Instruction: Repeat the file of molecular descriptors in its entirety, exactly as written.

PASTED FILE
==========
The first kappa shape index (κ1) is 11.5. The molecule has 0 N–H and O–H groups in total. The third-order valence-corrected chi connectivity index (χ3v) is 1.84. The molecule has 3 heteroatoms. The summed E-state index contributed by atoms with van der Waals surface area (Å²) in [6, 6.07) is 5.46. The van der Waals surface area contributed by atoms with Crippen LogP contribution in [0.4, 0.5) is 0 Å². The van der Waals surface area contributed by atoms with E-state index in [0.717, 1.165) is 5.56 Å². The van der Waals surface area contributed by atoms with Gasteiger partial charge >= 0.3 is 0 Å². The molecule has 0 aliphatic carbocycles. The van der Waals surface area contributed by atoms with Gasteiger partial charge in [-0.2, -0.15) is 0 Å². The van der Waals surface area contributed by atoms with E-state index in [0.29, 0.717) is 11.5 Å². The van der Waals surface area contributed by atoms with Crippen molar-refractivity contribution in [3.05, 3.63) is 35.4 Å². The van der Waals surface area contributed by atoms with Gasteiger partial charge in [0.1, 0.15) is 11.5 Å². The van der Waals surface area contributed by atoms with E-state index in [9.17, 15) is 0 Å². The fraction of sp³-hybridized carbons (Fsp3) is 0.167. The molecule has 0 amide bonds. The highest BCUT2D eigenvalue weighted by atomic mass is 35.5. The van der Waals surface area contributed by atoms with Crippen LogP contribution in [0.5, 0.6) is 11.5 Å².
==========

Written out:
The first kappa shape index (κ1) is 11.5. The molecule has 0 N–H and O–H groups in total. The third-order valence-corrected chi connectivity index (χ3v) is 1.84. The molecule has 3 heteroatoms. The summed E-state index contributed by atoms with van der Waals surface area (Å²) in [6, 6.07) is 5.46. The van der Waals surface area contributed by atoms with Crippen LogP contribution in [0.4, 0.5) is 0 Å². The van der Waals surface area contributed by atoms with E-state index in [0.717, 1.165) is 5.56 Å². The van der Waals surface area contributed by atoms with Gasteiger partial charge >= 0.3 is 0 Å². The molecule has 0 aliphatic carbocycles. The van der Waals surface area contributed by atoms with Gasteiger partial charge in [-0.2, -0.15) is 0 Å². The van der Waals surface area contributed by atoms with E-state index in [0.29, 0.717) is 11.5 Å². The van der Waals surface area contributed by atoms with Crippen molar-refractivity contribution in [3.05, 3.63) is 35.4 Å². The van der Waals surface area contributed by atoms with Gasteiger partial charge in [0.1, 0.15) is 11.5 Å². The van der Waals surface area contributed by atoms with E-state index in [9.17, 15) is 0 Å². The fraction of sp³-hybridized carbons (Fsp3) is 0.167. The molecule has 0 amide bonds. The highest BCUT2D eigenvalue weighted by atomic mass is 35.5. The van der Waals surface area contributed by atoms with Crippen LogP contribution in [0.5, 0.6) is 11.5 Å².